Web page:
Paul Simon said his decision to stop making new albums came with “literally a click” in 2016, and he felt “fine” about the move.
The beloved singer-songwriter retired after completing that year’s LP, Stranger to Stranger, although he later released In the Blue Light, a collection of reworked archive tracks. In 2018 he completed a farewell tour with a hometown show in New York, although he’s made sporadic live appearances since then. A new song, “Seven Psalms,” is featured in his just-released audiobook Miracle and Wonder: Conversations with Paul Simon.
“After I finished the album Stranger to Stranger, it was like, literally a click that said, ‘I’m done. I think I’m done,’” Simon, 80, recalled in an excerpt from the book provided to Rolling Stone. “I said, ‘I don’t think that I can do this any better than I’m doing it right now. I think I can do it just as well, but it takes me three years typically to make these kinds of albums. And since I don’t think I can make an album any better than I’m making it now, I think I’d rather spend my three years traveling.’”
He continued: “I think the only logical thing that I can think of to make a future work better is to shut down the process of how I make things now, which is a process that has been evolving since I’m 12. I would have thought that it would have been something that would have been upsetting. ‘Whoa, you’re done!’ There’s something scary about that. But I didn’t feel upset at all. I felt fine – you know, fine.”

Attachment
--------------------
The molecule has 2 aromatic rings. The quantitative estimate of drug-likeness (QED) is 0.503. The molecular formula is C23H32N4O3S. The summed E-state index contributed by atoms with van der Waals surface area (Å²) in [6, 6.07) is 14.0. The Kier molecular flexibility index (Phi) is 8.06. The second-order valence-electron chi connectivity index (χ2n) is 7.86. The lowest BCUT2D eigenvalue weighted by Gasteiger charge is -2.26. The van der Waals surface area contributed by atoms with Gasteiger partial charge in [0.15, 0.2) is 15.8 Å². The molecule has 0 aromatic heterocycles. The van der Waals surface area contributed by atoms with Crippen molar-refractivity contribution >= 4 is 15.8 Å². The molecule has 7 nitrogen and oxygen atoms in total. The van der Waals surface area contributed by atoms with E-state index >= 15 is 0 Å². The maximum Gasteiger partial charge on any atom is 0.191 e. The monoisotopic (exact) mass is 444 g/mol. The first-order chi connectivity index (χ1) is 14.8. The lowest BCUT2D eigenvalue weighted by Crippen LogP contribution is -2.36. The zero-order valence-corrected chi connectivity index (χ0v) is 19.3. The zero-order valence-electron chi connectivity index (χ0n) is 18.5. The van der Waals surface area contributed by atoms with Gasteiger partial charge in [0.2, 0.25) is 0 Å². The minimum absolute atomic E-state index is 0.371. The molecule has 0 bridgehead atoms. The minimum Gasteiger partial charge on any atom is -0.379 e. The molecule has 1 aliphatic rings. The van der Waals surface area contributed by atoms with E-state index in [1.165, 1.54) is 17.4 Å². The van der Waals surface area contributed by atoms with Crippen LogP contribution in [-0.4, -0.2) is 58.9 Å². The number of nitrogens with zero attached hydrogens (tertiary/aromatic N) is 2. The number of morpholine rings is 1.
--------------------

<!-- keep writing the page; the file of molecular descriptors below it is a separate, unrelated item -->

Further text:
Miracle and Wonder was produced alongside author Malcolm Gladwell, and also features contributions from Sting, Herbie Hancock, Rosanne Cash and others. “The puzzle is this guy was relevant in every decade since the 1960s,” Gladwell recently said of the project. “I was trying to answer the question, ‘What is different about Paul Simon?’… “He’s the most un-rock-star rock star. Paul is surprisingly down-to-earth and approachable. Even if he wasn’t the most successful musician of his generation, he’d be the same person.”
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